Forecasting Consumer Guide — Part II: Level versus Direction

About this time a year there was a CNBC program involving three excellent and savvy market observers.  Ron Insana was the host and his guests were Art Hogan and Louis Navellier.  They had a general discussion about the market and valuation.  The guests agreed that values were attractive given earnings forecasts, the state of the economy, and interest rates.  They both seemed to feel that the market was undervalued on these criteria.

But when Ron asked for forecasts, Art Hogan predicted up 8% and Louis Navellier called for up 35% or so, consistent with his assessment of the undervaluation.  Insana seemed a bit puzzled by Hogan’s forecast, given his apparent attitude about valuation.  He asked "Why 8%" and Hogan answered that he expected earnings growth to be about 8%.

This is typical of the difference in approaches between strategists for a firm and fund managers.  The strategists, even if they believe that the current market multiple does not reflect forward earnings and interest rates, do not predict a multiple expansion.  They accept the current market verdict on valuation as "given" and look only for factors that can change direction.  These pundits speak in terms of "headwinds" or "tailwinds" or other new developments.  They are implicitly accepting the Efficient Market Hypothesis, that the underlying valuation verdict will not change.  Even if a strategist is a bit more bullish or bearish than his colleagues, there is little reason to take an extreme view.  Being a little more bullish is enough to claim a superior record without looking foolish.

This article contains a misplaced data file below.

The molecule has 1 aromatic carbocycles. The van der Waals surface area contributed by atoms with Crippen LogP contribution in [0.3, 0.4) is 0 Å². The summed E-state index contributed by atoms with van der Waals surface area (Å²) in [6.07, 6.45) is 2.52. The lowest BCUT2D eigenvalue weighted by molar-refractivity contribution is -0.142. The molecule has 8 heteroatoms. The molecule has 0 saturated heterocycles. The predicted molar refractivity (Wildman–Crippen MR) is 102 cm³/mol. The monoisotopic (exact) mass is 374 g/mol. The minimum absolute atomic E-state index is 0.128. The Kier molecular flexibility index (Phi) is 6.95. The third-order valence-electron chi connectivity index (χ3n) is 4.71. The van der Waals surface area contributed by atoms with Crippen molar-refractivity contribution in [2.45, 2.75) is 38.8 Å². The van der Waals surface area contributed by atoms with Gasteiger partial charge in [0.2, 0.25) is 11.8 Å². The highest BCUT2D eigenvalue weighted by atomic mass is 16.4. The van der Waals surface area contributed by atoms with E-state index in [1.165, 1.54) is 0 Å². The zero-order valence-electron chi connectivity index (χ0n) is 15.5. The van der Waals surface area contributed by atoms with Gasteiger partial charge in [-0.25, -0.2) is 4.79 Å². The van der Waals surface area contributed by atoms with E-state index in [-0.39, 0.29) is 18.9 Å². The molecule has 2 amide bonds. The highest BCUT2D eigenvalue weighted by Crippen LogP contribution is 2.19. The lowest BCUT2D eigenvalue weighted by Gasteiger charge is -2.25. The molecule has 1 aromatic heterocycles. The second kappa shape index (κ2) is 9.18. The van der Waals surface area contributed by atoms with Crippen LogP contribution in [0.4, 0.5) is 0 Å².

It is different for a fund manager like Navellier.  He can do his bottoms-up analysis on earnings and expect that eventually multiples and interest rates will revert to their traditional relationship.  It does not really matter if the market is only up 10 or 15 percent, since he has his investors properly positioned.  Please note that this approach is an honest forecast of where the market should go to achieve the analyst’s fair value target.

A consumer of forecasts should listen carefully to whether the pundit talks about valuation.  If there is a discussion of valuation, there are crucial questons:  Does the pundit merely talk about average P/E ratios, or is there some acknowledgement of why interest rates are important?  Is P/E discussed as reported earnings or operating earnings?  Is it a backward-looking "forecast" or does it acknowledge expected or forward earnings?

You can tell a lot from what is left out, not just what is said.

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